• Does your partner know it’s a sacrifice? There is no need to rub your potential sacrifice in your partner’s face or use it against them, but if your partner isn’t aware that you consider your actions to be a sacrifice, he or she won’t be able to appreciate your selflessness. In addition, by not realizing that you are incurring a cost for the sake of the relationship, your partner might not understand when you want her to return the favor the next time a sacrifice is called for. Finally, it is important to know if your partner disagrees with you and does not see your actions as a sacrifice. Has your partner expressed thanks for your willingness to sacrifice? If you haven’t received a “thank you,” your partner may be taking you for granted.
  • Is there a better solution? Rather than simply trying to pick through the choices at hand, you should be working with your partner to see if there is a solution that doesn’t require much of a sacrifice from either of you. If your partner wants you to go on a tropical vacation and you really want to take in the architecture of ancient cities, perhaps a little research will uncover a place where you can do both. This isn’t always an option, of course, but even in situations in which there is no clear compromise, there may be a way to reduce the impact of the sacrifice.
  • Can you negotiate? Although close relationships require that you give when giving is needed, it doesn’t mean you and your partner can’t make an arrangement that suits both of you. For example, you can work it out so that you eat at the restaurant you want, and go to the movie your partner wants to see. This may even work for the bigger sacrifices. You could make the move to the new city, but agree that there will be money set aside in a travel budget so that you can fly home to visit your family some number of times a year.
  • What’s your motivation? In many respects, this is the most important question you need to ask yourself. Research shows that people engage in sacrifice for many different reasons, and not all of them lead to happily ever after.

Are you moving cross-country to make your partner happy and keep your relationship going—or are you simply trying to avoid conflict? Sacrifices motivated by avoidance can undermine happiness and satisfaction in a relationship. If you sacrifice to avoid conflict, you might think, Well, I might feel bad, but at least we won’t fight and our relationship won’t suffer. It turns out that is not the case: Recent research shows that when people believe their partner sacrificed for what psychology calls “avoidance-motivated” reasons, they feel less satisfied with the relationship.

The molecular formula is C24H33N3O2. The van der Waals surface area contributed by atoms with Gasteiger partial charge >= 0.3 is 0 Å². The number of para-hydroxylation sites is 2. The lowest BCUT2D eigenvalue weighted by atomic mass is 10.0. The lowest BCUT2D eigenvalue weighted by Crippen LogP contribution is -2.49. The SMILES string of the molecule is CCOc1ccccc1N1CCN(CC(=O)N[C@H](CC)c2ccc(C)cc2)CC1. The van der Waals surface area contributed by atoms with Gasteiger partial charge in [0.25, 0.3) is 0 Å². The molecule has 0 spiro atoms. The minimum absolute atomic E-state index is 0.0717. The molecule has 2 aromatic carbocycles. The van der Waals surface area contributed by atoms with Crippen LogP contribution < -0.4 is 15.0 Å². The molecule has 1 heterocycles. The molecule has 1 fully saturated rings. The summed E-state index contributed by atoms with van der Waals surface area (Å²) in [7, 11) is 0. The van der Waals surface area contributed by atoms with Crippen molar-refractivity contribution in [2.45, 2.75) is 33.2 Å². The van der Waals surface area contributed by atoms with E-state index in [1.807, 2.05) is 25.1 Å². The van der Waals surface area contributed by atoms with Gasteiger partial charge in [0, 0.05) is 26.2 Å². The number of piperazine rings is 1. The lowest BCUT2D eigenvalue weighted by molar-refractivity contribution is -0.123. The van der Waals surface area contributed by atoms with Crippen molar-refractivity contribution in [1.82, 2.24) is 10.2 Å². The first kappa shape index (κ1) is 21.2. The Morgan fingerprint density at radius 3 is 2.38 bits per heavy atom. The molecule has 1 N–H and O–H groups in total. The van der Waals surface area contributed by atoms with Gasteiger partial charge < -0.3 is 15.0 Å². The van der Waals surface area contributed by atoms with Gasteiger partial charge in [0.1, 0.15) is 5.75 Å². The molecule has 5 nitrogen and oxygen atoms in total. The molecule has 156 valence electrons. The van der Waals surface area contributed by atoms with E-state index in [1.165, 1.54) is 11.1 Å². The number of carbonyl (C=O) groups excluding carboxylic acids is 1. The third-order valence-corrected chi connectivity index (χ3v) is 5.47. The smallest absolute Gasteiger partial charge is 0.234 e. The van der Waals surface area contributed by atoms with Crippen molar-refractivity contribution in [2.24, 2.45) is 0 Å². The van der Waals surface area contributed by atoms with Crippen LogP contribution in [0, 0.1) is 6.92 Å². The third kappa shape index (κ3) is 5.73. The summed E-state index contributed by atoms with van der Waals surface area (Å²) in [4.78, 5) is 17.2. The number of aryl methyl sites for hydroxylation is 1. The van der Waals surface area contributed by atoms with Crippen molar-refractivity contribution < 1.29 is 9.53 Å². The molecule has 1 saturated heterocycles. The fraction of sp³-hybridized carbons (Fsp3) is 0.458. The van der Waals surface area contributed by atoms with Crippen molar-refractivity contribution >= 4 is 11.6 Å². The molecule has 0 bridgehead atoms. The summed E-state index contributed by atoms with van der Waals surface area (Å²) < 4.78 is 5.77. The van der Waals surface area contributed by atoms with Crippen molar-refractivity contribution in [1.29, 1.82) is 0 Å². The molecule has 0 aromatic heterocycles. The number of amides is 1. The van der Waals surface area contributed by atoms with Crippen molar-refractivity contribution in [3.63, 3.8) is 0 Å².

There is an alternative: When you sacrifice to make your partner happy, that can potentially increase trust and happiness. People who sacrifice for “approach-motivated” reasons—for long-term collective gain as a couple or to help fulfill your partner’s dreams—tend to be happier and have more satisfying relationships.

Although sacrificing to make a partner happy can be a good thing, it may be trouble if you find yourself constantly sacrificing out of a desire to be the “good” partner and satisfy your partner at the cost of your own happiness. People who consistently prioritize other’s needs above their own—a situation is known as “unmitigated communion”—can pay a cost in self-esteem and mental health over the long run. Sacrifice is a hallmark of a close relationship, but it should not lead to neglecting your own needs.

Along similar lines, you should ask yourself whether your sacrifice was motivated by a desire to help your partner—or to hold the sacrifice over your partner’s head. The genuine helping is healthy, but using sacrifice as a bargaining chip in your relationship may lead to resentment from your partner.

In addition, although there is nothing wrong with negotiating with your partner, choosing to make a sacrifice and then silently expecting your partner to take the fall the next time may mean disappointment for both of you. In close relationships, people typically hold mutual expectations—they believe their partner will help them when they need it and sacrifice without expecting to be paid back in kind.

In fact, studies show that people can become upset when a close partner does try to pay them back in kind. So your partner may be disheartened to learn that you sacrificed only to ensure that she would have to sacrifice for you—perhaps because it makes your romantic relationship feel like a series of economic transactions.

Relationships require sacrifice, but we shouldn’t give up or give in without thinking it through. It is important to consider the pros and cons, have clear communication with your partner, ask the tough questions, and make sure you are sacrificing for the right reasons. The right kind of sacrifice can bring people together, but sacrificing for the wrong reasons may be worse than no sacrifice at all.